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Citizens barely outnumbered lawmakers Saturday in a teleconferenced hearing on whether to move legislative sessions from Juneau to Anchorage -- an apparent indication that the bill lacks momentum.
Twelve legislators in Juneau, Anchorage and Fairbanks participated in the hearing of the House State Affairs Committee, just two fewer than the number of people who signed up to testify.
Twelve citizens actually did testify, including eight from Anchorage, where Chairman John Coghill was presiding. The Anchorage citizens supported the bill 7-1.
"It's a beautiful day," said Coghill, a North Pole Republican. "I wouldn't blame anybody for not being here, but it is a significant issue."
Juneau Mayor Sally Smith, who listened in, said the anemic attendance on a Saturday in Anchorage is good news.
"If it were a burning issue in Anchorage, there would have been a lot of people turning out," Smith said.
Also, the bill could have trouble getting out of the seven-member State Affairs Committee.
Reps. Peggy Wilson, a Wrangell Republican, Jeannette James, a North Pole Republican, and Joe Hayes, a Fairbanks Democrat, voiced adamant opposition Saturday. James said that Anchorage Democrats, such as committee member Harry Crawford, would be unlikely to support the bill. James, the House majority leader, also said she doesn't think it could pass on the floor.
Hayes, who participated in the teleconference from Juneau, shook his head and rolled his eyes in seeming disbelief as he listened to arguments made by supporters of moving the legislative sessions.
Afterward, he expressed outrage at the legislative priorities, given that the House just decided this week not to fund rural health and public safety programs to the level requested by Democratic Gov. Tony Knowles. It would cost $6.3 million to move legislative sessions just in the first year, according to a fiscal analysis he cited.
"Why should this have any level of credibility?" Hayes asked. "I am appalled we even have hearings on this."
But the overall issue of Juneau's status as the capital isn't going away.
Uwe Kalenka of Anchorage, the sponsor of last year's failed ballot initiative on capping property taxes statewide, said he will file next week for an initiative petition on moving sessions to the Matanuska-Susitna Borough. The petition would call for sessions to be held in Anchorage for an interim period if suitable facilities weren't immediately available in Mat-Su.
Kalenka, who recently traveled to the Capitol, described the building as "ramshackle and not representative of the great state of Alaska."
He also implied that Juneau is, politically, an inappropriate seat of government. "It does not send the proper message to the rest of the nation" about what Alaska stands for, he said.
Reps. Norm Rokeberg and Joe Green, Anchorage Republicans who co-sponsored the legislation, said that the Legislature needs to leave Juneau because the distance and cost of traveling here make government inaccessible for more than 90 percent of Alaskans. Conversely, 57 of 60 legislators must undergo a disruptive relocation every year, thereby limiting the pool of potential legislative candidates and staffers, they said.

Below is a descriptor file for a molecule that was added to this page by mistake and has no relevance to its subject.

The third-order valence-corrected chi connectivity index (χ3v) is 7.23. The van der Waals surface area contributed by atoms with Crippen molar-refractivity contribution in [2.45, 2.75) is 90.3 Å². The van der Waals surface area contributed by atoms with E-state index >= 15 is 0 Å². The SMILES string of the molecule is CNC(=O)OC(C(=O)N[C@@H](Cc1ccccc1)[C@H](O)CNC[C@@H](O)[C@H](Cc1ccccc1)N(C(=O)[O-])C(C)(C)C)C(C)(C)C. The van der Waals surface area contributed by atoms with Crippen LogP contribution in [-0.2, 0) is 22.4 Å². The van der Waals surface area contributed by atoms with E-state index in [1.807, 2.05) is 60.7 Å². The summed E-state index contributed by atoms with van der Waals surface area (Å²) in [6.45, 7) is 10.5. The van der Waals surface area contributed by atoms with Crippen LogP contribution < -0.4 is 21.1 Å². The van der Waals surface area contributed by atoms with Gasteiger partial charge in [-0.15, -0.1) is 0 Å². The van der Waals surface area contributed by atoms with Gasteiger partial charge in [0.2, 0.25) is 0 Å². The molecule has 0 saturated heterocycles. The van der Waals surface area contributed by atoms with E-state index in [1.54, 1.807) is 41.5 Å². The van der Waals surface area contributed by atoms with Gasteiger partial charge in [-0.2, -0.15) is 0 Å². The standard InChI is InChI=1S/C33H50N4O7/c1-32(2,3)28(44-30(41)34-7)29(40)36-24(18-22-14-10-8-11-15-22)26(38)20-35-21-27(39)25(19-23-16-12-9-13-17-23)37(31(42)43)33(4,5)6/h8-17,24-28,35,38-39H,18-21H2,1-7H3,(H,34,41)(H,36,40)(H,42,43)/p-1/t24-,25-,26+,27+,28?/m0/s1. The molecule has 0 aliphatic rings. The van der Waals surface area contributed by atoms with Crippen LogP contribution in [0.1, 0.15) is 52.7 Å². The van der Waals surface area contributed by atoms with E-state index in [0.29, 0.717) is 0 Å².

"To have to spend four months in Juneau -- that certainly speaks in favor of it (the bill)," Green said.
Sen. Randy Phillips, an Eagle River Republican, said that most legislators don't see their own constituents during sessions, only "lobbyists and bureaucrats."
Citizens echoed many of the same arguments.
Dan Boone, a Chitina firefighter, said that he could go to Hawaii for a week for the cost of traveling to Juneau for a day. "You might even consider Honolulu as the capital of the state of Alaska," he joked.
Terry Martin of Anchorage, a former legislator, noted that the vaunted teleconference capacity of the Legislative Information Office is fallible, with several requests from Juneau on Saturday for adjustments of the microphone in Anchorage.
Scott Robart of Anchorage castigated Juneau residents as selfish for trying to retain "virtual ownership of the democratic process." But he said bill supporters should avoid talking about a full-blown capital move and should play down the Anchorage origins of the legislation, for fear of backlash.
Wilson, the Wrangell representative, said there is greater public participation in Alaska than in North Carolina, where she also served in the House, despite the fact that North Carolina has more roads per capita than any state in the nation.
"It takes longer for me to get to Juneau than it takes an Anchorage legislator to get here," she added.
Former state Administration Commissioner Joe Henri was the lone dissenting testifier from Anchorage. He said that a legislative move would have to become a capital move because of the necessary shift in the bureaucracy, which would be a costly and divisive outcome. With wounds still raw over the subsistence issue, Henri said, "Now you're going to alienate one whole segment of the state."
Wilson said the Southeast economy, already in "a downward spiral" with the collapse of the timber industry, would be destroyed by a capital move. But bill co-sponsor Green said that Juneau has created its own economic problem with "vehement" political opposition to mining.
House Majority Leader James said she believes the capital eventually will move, through a citizen ballot initiative. But now it's an issue that pits Anchorage against the rest of the state, which has needs for infrastructure and job opportunities, she said. "I think we should deal with that issue first."
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